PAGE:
If he could help it, nothing was going to keep President Clinton from addressing the nation's largest civil rights organization this week - not even a historic Mideast peace summit.
Perhaps realizing that it's not good form to snub his party's most loyal supporters in an election year, the president rearranged his schedule to helicopter from Camp David to address the annual meeting of the National Association for the Advancement of Colored People (NAACP) yesterday. He reminded the group of what the Clinton-Gore administration has done to benefit the black community, like bringing the unemployment rate down to the lowest on record.
Not that the black vote - which played a big part in putting Mr. Clinton in the White House - would turn against the Democrats. But teeny-tiny cracks are appearing in the most monolithic voting bloc in the nation - symbolic cracks, planted by the cordial reception given to GOP presidential candidate George W. Bush at the convention this week (Bob Dole refused to even address the NAACP in 1996). And real cracks among young African-Americans, who increasingly call themselves Independents.
"There are lots of signs that the Democratic base is not there yet, and African-Americans are a key part of that base," says Andrew Kohut, director of the Pew Research Center. According to a new survey by Pew, 56 percent of Republican loyalists strongly back Bush, while 47 percent of Democratic loyalists say they strongly back Mr. Gore.
Young African-Americans, meanwhile, like the younger population in general, are less interested in the traditional parties. According to the Joint Center for Political and Economic Studies, a third of blacks age 18 to 25 identify themselves as Independents.
"It's true, that the attachment of younger African-Americans to the Democratic Party is weakening," says David Bositis, senior political analyst at the Joint Center, a Washington think tank that studies issues affecting African-Americans.
But, Mr. Bositis adds, "as of yet, they still don't see the Republican Party as an alternative."
Bush tried to change that this week when he carried his message of compassionate conservatism to the NAACP and admitted a breach of trust between Republicans and blacks. "There's no escaping the reality that the party of Lincoln has not always carried the mantle of Lincoln," he said.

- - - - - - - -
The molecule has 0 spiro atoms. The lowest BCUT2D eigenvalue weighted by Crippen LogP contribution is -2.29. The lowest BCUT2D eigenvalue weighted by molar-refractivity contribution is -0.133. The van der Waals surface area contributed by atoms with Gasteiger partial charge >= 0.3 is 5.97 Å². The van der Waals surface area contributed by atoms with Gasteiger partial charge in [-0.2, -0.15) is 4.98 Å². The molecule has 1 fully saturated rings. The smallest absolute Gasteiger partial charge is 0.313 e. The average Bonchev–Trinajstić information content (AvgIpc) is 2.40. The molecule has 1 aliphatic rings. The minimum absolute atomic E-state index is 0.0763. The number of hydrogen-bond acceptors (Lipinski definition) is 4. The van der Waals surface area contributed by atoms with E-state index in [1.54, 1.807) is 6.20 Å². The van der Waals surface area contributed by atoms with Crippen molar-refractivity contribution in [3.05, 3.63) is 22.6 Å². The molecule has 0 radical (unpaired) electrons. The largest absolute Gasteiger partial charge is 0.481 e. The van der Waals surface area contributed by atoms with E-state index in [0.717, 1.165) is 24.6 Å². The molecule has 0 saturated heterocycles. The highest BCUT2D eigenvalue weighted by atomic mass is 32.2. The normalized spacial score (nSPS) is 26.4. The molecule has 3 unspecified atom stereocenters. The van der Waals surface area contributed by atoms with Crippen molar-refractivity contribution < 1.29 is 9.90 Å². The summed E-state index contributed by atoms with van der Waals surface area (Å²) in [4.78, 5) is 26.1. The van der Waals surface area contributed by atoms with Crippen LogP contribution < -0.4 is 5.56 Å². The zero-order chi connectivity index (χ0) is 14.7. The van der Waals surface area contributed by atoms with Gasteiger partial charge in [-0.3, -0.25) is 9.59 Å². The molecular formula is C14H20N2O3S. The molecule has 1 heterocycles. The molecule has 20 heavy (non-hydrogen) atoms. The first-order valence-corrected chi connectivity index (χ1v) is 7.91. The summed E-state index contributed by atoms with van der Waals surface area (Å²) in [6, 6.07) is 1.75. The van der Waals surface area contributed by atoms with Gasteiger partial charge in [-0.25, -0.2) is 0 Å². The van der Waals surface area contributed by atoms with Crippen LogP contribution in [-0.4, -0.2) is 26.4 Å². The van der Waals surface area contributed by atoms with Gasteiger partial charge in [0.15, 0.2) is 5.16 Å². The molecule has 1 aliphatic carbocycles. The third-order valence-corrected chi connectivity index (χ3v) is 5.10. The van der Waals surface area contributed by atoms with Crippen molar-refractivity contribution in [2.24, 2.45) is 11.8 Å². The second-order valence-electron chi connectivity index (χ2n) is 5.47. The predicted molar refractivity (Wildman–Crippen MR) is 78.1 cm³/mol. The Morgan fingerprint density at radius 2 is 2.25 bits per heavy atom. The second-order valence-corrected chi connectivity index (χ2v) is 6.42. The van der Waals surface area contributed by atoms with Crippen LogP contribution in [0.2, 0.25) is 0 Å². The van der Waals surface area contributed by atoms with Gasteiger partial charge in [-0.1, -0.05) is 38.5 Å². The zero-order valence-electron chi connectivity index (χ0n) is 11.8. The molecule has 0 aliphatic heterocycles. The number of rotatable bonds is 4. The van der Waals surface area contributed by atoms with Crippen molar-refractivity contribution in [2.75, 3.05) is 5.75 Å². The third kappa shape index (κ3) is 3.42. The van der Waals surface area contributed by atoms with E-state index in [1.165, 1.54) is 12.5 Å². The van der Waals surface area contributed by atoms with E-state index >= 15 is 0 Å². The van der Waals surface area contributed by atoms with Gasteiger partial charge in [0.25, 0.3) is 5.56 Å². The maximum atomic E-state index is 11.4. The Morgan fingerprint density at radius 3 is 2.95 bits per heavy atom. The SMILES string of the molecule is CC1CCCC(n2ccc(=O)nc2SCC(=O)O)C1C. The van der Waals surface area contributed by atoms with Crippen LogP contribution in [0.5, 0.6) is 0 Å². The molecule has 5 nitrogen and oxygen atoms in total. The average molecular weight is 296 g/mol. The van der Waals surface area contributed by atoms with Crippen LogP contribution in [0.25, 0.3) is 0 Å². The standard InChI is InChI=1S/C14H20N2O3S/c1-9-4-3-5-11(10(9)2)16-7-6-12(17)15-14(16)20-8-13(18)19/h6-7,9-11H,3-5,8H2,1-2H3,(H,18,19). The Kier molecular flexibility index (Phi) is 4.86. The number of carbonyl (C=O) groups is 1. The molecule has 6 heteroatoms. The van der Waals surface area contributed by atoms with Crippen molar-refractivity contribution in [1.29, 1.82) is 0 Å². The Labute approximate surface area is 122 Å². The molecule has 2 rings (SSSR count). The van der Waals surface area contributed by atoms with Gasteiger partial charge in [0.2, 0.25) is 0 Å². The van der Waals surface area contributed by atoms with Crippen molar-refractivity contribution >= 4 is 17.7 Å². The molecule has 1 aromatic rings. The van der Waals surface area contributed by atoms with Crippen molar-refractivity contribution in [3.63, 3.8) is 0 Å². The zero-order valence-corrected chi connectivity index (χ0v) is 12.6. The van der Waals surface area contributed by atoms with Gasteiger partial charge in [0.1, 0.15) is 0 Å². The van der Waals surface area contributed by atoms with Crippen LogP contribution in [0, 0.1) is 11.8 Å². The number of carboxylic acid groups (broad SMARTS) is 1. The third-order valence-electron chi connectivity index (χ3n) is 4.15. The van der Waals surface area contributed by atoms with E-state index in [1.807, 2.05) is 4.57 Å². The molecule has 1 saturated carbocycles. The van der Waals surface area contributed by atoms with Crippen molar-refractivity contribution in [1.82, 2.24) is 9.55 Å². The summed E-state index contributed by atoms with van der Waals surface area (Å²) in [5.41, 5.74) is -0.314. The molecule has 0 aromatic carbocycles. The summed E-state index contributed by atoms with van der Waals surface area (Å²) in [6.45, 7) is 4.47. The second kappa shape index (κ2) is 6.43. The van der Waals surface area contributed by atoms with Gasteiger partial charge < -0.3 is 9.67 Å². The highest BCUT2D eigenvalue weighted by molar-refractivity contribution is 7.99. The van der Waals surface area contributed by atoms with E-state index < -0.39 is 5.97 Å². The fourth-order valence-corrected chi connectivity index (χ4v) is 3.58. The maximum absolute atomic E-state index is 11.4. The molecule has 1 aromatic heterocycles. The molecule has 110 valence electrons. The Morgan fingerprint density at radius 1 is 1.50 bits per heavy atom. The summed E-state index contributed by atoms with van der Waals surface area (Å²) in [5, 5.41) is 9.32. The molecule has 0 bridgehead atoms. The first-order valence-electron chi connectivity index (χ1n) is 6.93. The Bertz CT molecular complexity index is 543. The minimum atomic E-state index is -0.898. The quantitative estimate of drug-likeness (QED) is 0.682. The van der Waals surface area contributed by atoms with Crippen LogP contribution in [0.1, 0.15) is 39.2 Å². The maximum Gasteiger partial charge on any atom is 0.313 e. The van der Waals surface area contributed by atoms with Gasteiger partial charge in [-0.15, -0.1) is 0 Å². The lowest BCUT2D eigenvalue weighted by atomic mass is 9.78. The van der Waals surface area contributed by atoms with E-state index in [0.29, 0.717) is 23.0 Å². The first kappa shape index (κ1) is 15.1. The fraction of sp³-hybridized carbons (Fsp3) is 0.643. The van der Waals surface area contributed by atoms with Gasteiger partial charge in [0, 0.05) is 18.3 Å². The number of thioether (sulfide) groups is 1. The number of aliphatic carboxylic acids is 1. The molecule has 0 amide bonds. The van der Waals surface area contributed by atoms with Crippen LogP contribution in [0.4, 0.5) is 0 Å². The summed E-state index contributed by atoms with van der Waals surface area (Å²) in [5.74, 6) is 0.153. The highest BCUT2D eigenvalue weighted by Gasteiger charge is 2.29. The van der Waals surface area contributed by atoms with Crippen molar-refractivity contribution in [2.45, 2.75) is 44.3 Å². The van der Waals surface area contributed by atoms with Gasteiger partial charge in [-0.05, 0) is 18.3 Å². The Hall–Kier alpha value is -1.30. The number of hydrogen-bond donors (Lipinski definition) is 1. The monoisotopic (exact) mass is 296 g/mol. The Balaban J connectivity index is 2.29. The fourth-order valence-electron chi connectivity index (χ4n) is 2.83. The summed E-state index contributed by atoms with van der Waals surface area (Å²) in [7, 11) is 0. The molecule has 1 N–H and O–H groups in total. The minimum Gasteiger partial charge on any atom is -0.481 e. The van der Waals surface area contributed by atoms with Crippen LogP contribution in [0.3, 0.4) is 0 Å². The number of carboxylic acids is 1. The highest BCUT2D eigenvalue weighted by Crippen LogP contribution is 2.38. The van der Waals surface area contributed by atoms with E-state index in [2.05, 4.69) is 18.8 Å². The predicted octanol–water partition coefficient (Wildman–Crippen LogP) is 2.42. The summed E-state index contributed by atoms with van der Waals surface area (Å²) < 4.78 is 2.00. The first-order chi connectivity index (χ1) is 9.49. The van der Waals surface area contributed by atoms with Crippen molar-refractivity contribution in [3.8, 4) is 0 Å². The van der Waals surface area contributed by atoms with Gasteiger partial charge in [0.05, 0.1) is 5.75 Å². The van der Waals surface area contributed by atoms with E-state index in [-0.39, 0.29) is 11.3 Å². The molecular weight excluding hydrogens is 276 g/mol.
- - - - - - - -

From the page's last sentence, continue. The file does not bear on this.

He received polite applause for his 15-minute speech - unlike his father, who, when he addressed the group as vice president, was booed and hissed.
The event alone indicates a growing confidence on the part of the Texas governor's camp, say analysts. "The fact that Bush goes to places where Republicans are perceived as weak sends a message that the whole electorate is up for grabs," says Frank Luntz, a GOP pollster.
Still, it's unlikely Bush will make serious inroads among the black community. For three decades, more than 80 percent of the black vote has gone to Democratic presidential candidates, with the Clinton-Gore team capturing 84 percent of that vote in 1996. A Washington Post-ABC News poll shows that Gore has about 8 in 10 votes among African-Americans.
While conventiongoers said Bush's appearance was "a beginning," they criticized him for being vague and having no agenda to improve relations between the GOP and African Americans.
"Republicans talk mainly about economics, but Democrats relate to black culture," said Sean Jones, who came to the convention with some friends from his Atlanta youth group.
Gore, during his address, told the group he felt right at home, and it was obvious the feeling was mutual. Unlike Bush, who came to the podium from offstage, the vice president bounced his way up the aisle, high-fiving, hugging, and shaking hands with the crowd.
He hit the specifics of the administration's achievements for blacks - lowest unemployment on record, highest home ownership, the most diverse White House in history - and of what still needs to be done: a higher minimum wage, an end to racial profiling by law enforcement, the strengthening of affirmative action.
In persistent jabs at his opponent, he repeated that "talk is cheap," and quoted Scripture about the importance of faith proved by works. The crowd loved it, jumping to its feet and showering him with applause and cheers - and an occasional organ chord of musical affirmation.
"Al Gore blew [Bush] out the frame," said Jennifer Littlejohn, a student at the University of Memphis, who was at the convention with her fellow university NAACP chapter members. They all felt Gore understood them and their issues, and appreciated his sincerity.
If Republicans want to appeal to blacks, they've got to do more than give a speech, said Rachel Bell, one of the Memphis women. "You got to go out in the community, you can't just put it on a piece of paper."
With opinions like these still dominant, there's no reason for the Democrats to be concerned about inroads from the GOP, says Bositis. In fact, he's convinced that Bush this week was not actually trolling for black votes, but trying to convince swing white voters that he's not so conservative.
Just look two years back, he says. Democrats targeted certain black voters and boosted their turnout, resulting in Democratic gains at the voting booth.
(c) Copyright 2000. The Christian Science Publishing Society